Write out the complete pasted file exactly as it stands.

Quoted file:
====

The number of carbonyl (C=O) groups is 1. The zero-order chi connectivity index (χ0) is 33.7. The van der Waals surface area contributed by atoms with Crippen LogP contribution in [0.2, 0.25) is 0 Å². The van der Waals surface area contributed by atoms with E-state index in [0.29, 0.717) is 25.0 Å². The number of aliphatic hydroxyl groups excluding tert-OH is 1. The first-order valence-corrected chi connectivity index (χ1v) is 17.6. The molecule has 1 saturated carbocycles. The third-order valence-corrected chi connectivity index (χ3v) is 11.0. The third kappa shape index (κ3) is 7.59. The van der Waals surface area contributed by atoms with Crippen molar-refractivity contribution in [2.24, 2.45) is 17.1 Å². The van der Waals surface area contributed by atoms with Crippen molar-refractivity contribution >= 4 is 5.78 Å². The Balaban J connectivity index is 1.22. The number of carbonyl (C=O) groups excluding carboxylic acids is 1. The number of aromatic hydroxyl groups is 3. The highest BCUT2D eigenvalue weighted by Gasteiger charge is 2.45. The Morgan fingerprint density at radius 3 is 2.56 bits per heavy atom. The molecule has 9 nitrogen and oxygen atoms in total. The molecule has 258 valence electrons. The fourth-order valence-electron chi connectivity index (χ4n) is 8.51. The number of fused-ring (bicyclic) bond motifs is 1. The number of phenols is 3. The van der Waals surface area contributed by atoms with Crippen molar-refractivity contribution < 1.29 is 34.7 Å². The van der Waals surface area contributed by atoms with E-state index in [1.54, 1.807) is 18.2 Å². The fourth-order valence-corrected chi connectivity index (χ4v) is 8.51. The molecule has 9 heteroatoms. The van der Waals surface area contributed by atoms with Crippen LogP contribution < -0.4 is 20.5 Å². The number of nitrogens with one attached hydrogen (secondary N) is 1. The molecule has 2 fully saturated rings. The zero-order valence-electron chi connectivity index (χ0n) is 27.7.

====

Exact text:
The number of carbonyl (C=O) groups is 1. The zero-order chi connectivity index (χ0) is 33.7. The van der Waals surface area contributed by atoms with Crippen LogP contribution in [0.2, 0.25) is 0 Å². The van der Waals surface area contributed by atoms with E-state index in [0.29, 0.717) is 25.0 Å². The number of aliphatic hydroxyl groups excluding tert-OH is 1. The first-order valence-corrected chi connectivity index (χ1v) is 17.6. The molecule has 1 saturated carbocycles. The third-order valence-corrected chi connectivity index (χ3v) is 11.0. The third kappa shape index (κ3) is 7.59. The van der Waals surface area contributed by atoms with Crippen molar-refractivity contribution in [2.24, 2.45) is 17.1 Å². The van der Waals surface area contributed by atoms with Crippen molar-refractivity contribution >= 4 is 5.78 Å². The Balaban J connectivity index is 1.22. The number of carbonyl (C=O) groups excluding carboxylic acids is 1. The number of aromatic hydroxyl groups is 3. The highest BCUT2D eigenvalue weighted by Gasteiger charge is 2.45. The Morgan fingerprint density at radius 3 is 2.56 bits per heavy atom. The molecule has 9 nitrogen and oxygen atoms in total. The molecule has 258 valence electrons. The fourth-order valence-electron chi connectivity index (χ4n) is 8.51. The number of fused-ring (bicyclic) bond motifs is 1. The number of phenols is 3. The van der Waals surface area contributed by atoms with Crippen molar-refractivity contribution < 1.29 is 34.7 Å². The van der Waals surface area contributed by atoms with E-state index in [1.54, 1.807) is 18.2 Å². The fourth-order valence-corrected chi connectivity index (χ4v) is 8.51. The molecule has 9 heteroatoms. The van der Waals surface area contributed by atoms with Crippen LogP contribution < -0.4 is 20.5 Å². The number of nitrogens with one attached hydrogen (secondary N) is 1. The molecule has 2 fully saturated rings. The zero-order valence-electron chi connectivity index (χ0n) is 27.7.